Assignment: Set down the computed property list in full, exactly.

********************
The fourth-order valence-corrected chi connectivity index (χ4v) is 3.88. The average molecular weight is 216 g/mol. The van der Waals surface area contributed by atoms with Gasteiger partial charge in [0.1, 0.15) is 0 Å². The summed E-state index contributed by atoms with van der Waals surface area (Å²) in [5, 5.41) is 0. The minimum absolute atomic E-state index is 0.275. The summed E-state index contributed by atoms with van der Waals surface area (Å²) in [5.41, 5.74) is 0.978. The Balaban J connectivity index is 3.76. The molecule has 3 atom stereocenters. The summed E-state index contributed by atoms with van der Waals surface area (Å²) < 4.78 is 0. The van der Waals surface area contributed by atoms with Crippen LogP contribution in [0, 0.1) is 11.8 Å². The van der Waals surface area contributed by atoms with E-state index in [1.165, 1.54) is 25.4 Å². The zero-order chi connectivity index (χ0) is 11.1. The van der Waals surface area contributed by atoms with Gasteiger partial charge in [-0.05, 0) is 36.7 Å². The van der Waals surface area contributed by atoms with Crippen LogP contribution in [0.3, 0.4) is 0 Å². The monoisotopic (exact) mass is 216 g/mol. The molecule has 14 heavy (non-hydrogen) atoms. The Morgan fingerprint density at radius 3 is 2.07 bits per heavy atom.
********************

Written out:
The fourth-order valence-corrected chi connectivity index (χ4v) is 3.88. The average molecular weight is 216 g/mol. The van der Waals surface area contributed by atoms with Gasteiger partial charge in [0.1, 0.15) is 0 Å². The summed E-state index contributed by atoms with van der Waals surface area (Å²) in [5, 5.41) is 0. The minimum absolute atomic E-state index is 0.275. The summed E-state index contributed by atoms with van der Waals surface area (Å²) in [5.41, 5.74) is 0.978. The Balaban J connectivity index is 3.76. The molecule has 3 atom stereocenters. The summed E-state index contributed by atoms with van der Waals surface area (Å²) < 4.78 is 0. The van der Waals surface area contributed by atoms with Crippen LogP contribution in [0, 0.1) is 11.8 Å². The van der Waals surface area contributed by atoms with E-state index in [1.165, 1.54) is 25.4 Å². The zero-order chi connectivity index (χ0) is 11.1. The van der Waals surface area contributed by atoms with Gasteiger partial charge in [-0.05, 0) is 36.7 Å². The van der Waals surface area contributed by atoms with Crippen LogP contribution in [0.3, 0.4) is 0 Å². The monoisotopic (exact) mass is 216 g/mol. The molecule has 14 heavy (non-hydrogen) atoms. The Morgan fingerprint density at radius 3 is 2.07 bits per heavy atom.